The propagation of wave impact induced pressures into cracks and fissures
Rock cliffs and blockwork coastal structures often suffer a peculiar type of damage, whereby individual blocks are removed out of their location towards the sea. The location of damage suggests that breaking wave action is the main cause. It has been suggested that wave impact pressures travel into the water or air filled cracks and fissures of the structures, leading to large pressures acting inside of the structure or cliff and to the removal of blocks. This assumption was only recently confirmed for water filled cracks with a series of model tests at Queen’s University Belfast. Real cracks in rock cliffs are, however, often only partially filled with water. A new experimental study, also conducted at Queen’s University Belfast, revealed that wave impact generated pressures can travel into both fully or partially water filled cracks or joints. In partially submerged cracks the pressure pulse was found to travel in the air, propagating fast and with little attenuation deep into the structure, signifying that partially filled cracks are potentially more dangerous for the integrity of the structure than completely water filled cracks. These pressure pulses may be the main cause for the seaward removal of blockwork in coastal engineering structures or of rock cliff material.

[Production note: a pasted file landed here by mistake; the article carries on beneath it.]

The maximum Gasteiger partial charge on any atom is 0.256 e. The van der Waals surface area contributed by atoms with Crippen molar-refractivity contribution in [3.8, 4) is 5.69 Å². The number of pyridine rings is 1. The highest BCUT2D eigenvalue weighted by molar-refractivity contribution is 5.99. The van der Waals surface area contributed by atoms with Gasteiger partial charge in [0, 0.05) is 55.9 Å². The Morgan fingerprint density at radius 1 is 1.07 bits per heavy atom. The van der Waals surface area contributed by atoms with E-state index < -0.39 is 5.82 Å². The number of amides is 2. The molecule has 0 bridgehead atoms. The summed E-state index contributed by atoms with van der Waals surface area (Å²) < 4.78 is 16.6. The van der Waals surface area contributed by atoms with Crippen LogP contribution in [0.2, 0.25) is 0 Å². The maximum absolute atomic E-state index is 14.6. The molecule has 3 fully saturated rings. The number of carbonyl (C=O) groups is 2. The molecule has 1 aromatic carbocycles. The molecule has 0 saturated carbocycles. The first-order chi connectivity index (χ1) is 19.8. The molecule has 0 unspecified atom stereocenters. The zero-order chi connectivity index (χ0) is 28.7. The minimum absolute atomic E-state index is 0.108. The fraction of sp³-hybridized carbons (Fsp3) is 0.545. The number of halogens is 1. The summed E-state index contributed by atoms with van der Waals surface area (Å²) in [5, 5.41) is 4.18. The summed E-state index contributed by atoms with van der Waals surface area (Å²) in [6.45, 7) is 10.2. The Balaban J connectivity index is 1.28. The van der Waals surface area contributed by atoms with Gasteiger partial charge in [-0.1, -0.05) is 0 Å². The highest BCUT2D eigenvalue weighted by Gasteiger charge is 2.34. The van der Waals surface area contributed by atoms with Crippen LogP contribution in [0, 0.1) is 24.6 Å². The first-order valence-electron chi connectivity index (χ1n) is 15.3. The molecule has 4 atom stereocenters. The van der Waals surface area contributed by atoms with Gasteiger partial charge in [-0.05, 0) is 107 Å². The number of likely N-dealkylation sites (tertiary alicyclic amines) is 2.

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Most of the rocky coastlines around the world are subject to active erosion processes. Because of the growing hazard to local communities from coastal cliff retreat, it is necessary to investigate where, when and how cliffs collapse. The results of these studies are vital for the planners and local authorities responsible for safety and access to cliffs and beaches. This volume focuses on the coastal chalk cliffs of the English Channel, where a multidisciplinary approach has been used to understand active coastal cliff recession.
The book is organized around three main themes: the geological factors controlling cliff instability, the marine parameters influencing coastal erosion and the use of some new tools for hazard assessments.
This volume will be of use to academics and professionals working on rocky shores, with an interest in sedimentary geology, stratigraphy, tectonics, geomorphology, engineering geology, coastal engineering and GIS.